Saturday, 1 March 2014
Fear of Maths or Dyscalculia?
Fear of maths or Dyscalculia is for some of the pupils in our classes a real problem that causes anxiety, fear and is hugely embarrassing for older pupils.
So What is Dyscalculia? According to The National Centre for Learning Disabilities - 'Dyscalculia refers to a wide range of lifelong learning disabilities involving math. There is no single type of math disability. Dyscalculia can vary from person to person. And, it can affect people differently at different stages of life.'
Children with dyscalculia have trouble reading numbers and picturing them in their mind. For example, they might mistake a three for an eight because the numbers look similar. They also have trouble counting objects and organising them by size. Memory is another issue. Children with dyscalculia may not remember the correct order of operations to follow in solving maths problems. Difficulties like these can lead to a lifelong fear of mathematics. Of course, just because people have trouble with maths does not necessarily mean they have dyscalculia. But experts say parents and teachers may begin to suspect a problem if a child is good at speaking, reading and writing but slow to develop math skills.
Professor David Sheffield of Derby University's Centre for Psychological Research, who is one of the country's leading specialists in maths anxiety, believe it has a lifelong effect. So what would he advise? "The first thing to say is don't do more maths. More maths is unlikely to work because it's actually an anxiety problem. Try to deal with the anxiety with simple approaches like relaxation or breathing exercises. We did one study where we got people to do a relaxation exercise and then followed them up. Their anxiety scores had dropped and they were able to solve more problems."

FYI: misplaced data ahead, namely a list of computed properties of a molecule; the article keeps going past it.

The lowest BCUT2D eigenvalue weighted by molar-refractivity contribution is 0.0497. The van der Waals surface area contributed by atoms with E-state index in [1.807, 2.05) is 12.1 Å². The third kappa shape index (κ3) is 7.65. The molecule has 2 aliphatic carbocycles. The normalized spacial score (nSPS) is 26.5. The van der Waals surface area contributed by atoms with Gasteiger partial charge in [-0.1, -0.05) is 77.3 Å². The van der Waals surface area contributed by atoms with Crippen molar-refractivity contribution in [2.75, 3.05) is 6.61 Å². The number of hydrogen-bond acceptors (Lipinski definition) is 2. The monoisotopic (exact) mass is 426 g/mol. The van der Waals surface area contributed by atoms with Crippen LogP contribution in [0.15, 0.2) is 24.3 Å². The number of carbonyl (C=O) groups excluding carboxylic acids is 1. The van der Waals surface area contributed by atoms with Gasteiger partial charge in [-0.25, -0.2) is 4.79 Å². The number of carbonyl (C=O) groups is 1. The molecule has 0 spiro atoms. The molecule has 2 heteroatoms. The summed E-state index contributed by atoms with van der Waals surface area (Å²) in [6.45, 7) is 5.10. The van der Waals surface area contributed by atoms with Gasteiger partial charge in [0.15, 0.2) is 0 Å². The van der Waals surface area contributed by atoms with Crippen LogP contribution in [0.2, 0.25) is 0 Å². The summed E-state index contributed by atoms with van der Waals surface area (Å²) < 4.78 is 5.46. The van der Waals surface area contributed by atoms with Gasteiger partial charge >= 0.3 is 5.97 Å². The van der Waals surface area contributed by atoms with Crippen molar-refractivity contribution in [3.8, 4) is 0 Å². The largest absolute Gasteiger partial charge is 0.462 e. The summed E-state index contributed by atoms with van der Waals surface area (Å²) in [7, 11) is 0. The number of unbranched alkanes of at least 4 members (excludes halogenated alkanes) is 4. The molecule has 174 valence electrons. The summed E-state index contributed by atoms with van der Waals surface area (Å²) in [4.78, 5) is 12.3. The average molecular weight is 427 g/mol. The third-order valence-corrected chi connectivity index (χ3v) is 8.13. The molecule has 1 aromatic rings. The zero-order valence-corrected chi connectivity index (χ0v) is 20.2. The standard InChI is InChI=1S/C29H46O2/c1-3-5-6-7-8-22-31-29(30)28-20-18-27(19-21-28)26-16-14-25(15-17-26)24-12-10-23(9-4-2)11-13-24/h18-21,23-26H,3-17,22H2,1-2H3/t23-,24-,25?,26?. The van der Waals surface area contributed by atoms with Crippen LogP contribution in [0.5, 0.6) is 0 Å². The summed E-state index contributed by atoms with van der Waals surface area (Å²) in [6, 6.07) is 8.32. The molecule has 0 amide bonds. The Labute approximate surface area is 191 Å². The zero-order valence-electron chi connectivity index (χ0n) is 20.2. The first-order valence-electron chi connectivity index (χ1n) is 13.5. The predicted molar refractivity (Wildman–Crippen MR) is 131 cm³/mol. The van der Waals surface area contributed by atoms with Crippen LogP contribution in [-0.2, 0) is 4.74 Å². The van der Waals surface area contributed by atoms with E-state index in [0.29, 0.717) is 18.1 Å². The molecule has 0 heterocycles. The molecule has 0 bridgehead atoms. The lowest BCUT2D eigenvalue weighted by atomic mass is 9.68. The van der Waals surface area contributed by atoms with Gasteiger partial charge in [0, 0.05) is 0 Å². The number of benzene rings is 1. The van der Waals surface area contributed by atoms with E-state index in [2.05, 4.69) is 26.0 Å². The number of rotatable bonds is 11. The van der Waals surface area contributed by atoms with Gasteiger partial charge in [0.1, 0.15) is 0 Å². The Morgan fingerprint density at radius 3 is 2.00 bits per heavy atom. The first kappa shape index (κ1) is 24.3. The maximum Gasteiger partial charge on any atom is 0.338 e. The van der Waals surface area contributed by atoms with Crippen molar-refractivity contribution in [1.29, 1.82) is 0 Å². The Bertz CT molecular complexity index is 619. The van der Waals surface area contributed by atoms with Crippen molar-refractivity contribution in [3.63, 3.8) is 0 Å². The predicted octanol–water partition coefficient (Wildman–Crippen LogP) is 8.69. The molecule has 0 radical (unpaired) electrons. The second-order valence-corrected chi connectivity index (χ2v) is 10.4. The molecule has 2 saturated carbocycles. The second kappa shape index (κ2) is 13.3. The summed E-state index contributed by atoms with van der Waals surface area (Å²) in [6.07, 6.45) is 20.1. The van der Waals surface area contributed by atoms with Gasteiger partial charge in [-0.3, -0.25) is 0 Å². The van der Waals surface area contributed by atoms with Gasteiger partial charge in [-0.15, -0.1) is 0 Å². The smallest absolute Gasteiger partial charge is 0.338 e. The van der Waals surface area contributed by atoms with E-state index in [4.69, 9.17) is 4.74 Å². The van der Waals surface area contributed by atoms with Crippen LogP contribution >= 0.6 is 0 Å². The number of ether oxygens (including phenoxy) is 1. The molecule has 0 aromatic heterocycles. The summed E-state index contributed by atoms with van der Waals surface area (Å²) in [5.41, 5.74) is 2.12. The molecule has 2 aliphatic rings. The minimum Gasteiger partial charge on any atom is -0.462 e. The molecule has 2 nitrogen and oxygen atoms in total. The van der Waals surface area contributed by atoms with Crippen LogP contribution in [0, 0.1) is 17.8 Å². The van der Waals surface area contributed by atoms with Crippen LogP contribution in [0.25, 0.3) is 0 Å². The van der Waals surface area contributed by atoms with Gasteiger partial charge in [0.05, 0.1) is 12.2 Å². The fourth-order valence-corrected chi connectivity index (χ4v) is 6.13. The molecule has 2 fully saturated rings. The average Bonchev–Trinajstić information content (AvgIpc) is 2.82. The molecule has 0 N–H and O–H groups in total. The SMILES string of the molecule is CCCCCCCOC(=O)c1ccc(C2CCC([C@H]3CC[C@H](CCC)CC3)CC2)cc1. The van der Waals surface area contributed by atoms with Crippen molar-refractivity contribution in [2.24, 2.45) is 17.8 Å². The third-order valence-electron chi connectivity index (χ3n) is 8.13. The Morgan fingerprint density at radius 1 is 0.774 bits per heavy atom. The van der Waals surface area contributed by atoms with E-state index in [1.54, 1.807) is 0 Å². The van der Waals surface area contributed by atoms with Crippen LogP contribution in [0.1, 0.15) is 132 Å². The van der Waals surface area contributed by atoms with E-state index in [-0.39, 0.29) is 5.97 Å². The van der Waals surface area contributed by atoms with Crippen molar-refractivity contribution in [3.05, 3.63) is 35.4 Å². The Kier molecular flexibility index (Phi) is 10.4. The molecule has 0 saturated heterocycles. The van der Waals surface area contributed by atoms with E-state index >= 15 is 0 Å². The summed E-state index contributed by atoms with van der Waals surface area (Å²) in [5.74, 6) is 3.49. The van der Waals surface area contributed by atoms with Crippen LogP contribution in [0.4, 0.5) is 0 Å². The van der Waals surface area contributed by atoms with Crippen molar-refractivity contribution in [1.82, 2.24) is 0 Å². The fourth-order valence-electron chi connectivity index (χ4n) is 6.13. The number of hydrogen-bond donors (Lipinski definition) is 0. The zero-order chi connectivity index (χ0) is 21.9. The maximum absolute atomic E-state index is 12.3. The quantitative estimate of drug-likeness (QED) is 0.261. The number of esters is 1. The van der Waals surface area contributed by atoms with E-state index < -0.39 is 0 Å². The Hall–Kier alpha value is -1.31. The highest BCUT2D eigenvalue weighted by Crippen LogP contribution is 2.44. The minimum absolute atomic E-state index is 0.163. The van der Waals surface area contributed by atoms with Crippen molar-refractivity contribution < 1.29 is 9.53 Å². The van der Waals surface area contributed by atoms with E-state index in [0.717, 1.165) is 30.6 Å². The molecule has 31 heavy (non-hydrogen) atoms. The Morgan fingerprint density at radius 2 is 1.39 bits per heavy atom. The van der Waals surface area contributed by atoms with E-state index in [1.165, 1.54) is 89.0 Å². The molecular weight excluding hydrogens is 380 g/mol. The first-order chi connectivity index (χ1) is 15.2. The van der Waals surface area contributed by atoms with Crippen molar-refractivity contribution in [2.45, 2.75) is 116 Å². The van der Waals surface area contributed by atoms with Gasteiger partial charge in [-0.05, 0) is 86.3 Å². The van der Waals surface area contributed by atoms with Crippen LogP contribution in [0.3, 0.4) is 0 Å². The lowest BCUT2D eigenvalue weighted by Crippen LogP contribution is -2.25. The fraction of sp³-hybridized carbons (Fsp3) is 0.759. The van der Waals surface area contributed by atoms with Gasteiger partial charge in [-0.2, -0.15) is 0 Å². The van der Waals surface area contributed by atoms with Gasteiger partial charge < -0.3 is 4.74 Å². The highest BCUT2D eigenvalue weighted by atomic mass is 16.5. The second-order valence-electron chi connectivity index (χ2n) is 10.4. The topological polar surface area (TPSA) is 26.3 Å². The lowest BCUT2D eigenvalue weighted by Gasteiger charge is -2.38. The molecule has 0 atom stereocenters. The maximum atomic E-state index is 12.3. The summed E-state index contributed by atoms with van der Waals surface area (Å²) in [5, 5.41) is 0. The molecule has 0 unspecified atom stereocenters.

As a teacher and Numeracy co ordinator I have had experience of pupils displaying signs of Dyscalculia, and have been frustrated by the lack of information out there and therefore the ways in which to advise pupils, parents and teachers. A simple 'Google' search into the topic is a bit of a minefield, full of offers for online diagnostic tests, which worry me, and forums full of doom and gloom from young adults trying to manage their maths difficulties. As a professional it is worrying but for parents it must be dreadful. The main theme from site to site is that research into Dyscalculia is in its infancy.
So how can we help now? From my own research and experiencing I take a several pronged approach:
1. Dealing with Anxiety -
Affirmations or positive statements to counteract stress. Teach pupils to take a break and say, “I am calm. I am relaxed. I am peaceful. I am happy. I am safe.” Write a positive statement and have them carry it in their pocket for the day. Put a list in the back of their school notebook for them to access at any time.